Why 'challenger' banks and specialist lenders are enjoying a growing share of the mortgage market
Posted 9 September 2016 by Nick Parkhouse
While a handful of lenders continue to dominate the UK's mortgage market, a number of so-called 'challenger' banks and specialist lenders are starting to provide some much needed competition.
The likes of Aldermore, Metro Bank and TSB may not yet be in a position to challenge the likes of Halifax and Santander, but they are quietly growing their mortgage business through some great products and good service.
Metro Bank and Aldermore lead 'challenger' mortgage growth
Challenger banks and specialist lenders enjoyed a strong 2015. According to the Council of Mortgage Lenders (CML), they grew their gross lending by 56% last year, compared to banks who grew their gross lending by 4% and building societies who grew by 9%.
Leading the charge are Aldermore, who entered the UK market in 2009, specialising in first-time buyer and buy-to-let mortgages. The bank recently reported pre-tax profit of £59m for the first half of 2016, up 50% from the previous year’s £40m.
Mortgage expert Alan Lakey says: "Aldermore fills a very valuable niche in the market. Most lenders put a 70 or 75 age limit on buy-to-let, which, although a mortgage, is actually an investment. Aldermore has an age limit of 85 and operates in a far more sensible manner.”
Shawbrook Bank, which specialises in professional buy-to-let, entered the market in April 2011 and by the end of 2015 the property finance element of the balance sheet was £2.1bn. Fleet Mortgages, a buy-to-let specialist that entered the market in January 2015, already has £520m of loans under management.
A better-known name - mainly thanks to its 42-strong branch network - is Metro Bank. Metro entered the mortgage market in 2014 and increased its book for mortgages and other loans by 125% to £4.1bn over the year to 31 March 2016.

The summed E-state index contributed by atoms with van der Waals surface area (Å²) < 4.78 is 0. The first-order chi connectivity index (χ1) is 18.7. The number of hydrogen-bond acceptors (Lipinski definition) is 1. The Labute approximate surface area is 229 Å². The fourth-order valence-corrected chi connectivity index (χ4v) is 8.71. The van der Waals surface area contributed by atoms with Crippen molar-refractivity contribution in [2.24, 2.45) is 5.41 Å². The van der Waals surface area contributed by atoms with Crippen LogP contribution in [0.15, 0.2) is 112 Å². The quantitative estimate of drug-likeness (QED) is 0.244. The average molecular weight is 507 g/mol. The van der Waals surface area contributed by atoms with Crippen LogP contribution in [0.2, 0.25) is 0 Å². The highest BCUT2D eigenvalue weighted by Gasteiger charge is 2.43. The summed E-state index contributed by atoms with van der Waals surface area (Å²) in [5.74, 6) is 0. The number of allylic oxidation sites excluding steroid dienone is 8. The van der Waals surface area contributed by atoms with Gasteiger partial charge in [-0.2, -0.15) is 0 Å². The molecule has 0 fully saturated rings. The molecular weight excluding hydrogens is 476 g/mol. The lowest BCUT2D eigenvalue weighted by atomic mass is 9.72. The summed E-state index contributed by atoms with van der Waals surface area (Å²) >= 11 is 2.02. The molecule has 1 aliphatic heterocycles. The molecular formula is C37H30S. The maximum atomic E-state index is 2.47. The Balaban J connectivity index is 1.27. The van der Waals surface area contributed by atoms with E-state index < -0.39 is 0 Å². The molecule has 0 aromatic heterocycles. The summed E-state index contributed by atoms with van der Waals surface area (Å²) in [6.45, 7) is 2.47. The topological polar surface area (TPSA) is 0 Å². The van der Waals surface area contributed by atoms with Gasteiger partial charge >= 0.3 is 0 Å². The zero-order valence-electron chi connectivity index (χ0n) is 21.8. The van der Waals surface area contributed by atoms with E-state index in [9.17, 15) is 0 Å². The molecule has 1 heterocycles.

With ambitions to cover the country and open a further 70 branches, Metro looks to be one of the bigger new players, alongside TSB which split from Lloyds in 2013. By the end of 2015 TSB was already claiming to be the eighth-largest player in the intermediary market for new business.
New banks face a big challenge to rival existing players
While these big names are growing quickly, experts say that it will take years for them to rival the big players. The most recent CML gross lending data, for 2015, shows Lloyds Banking Group to have the largest market share at 17.5%, followed by Nationwide at 13.9%, Santander at 11.9%, Royal Bank of Scotland at 11.2% and Barclays at 8.6%.
Virgin Money was in eighth place with a 3.4% market share, while OneSavings Bank, TSB and Aldermore had between 0.6% and 2.2%.
Mortgage expert Ray Boulger told Mortgage Strategy: “It’s certainly a possibility that Virgin, TSB and Tesco could catch up with some major lenders on new-business volumes, but they will not manage it in much less than 10 years.
"It would be hard for them to increase lending by more than 20% a year but I feel they could increase it by a bigger percentage than the market as a whole, whereas the very big players are likely to grow more in line with the market.”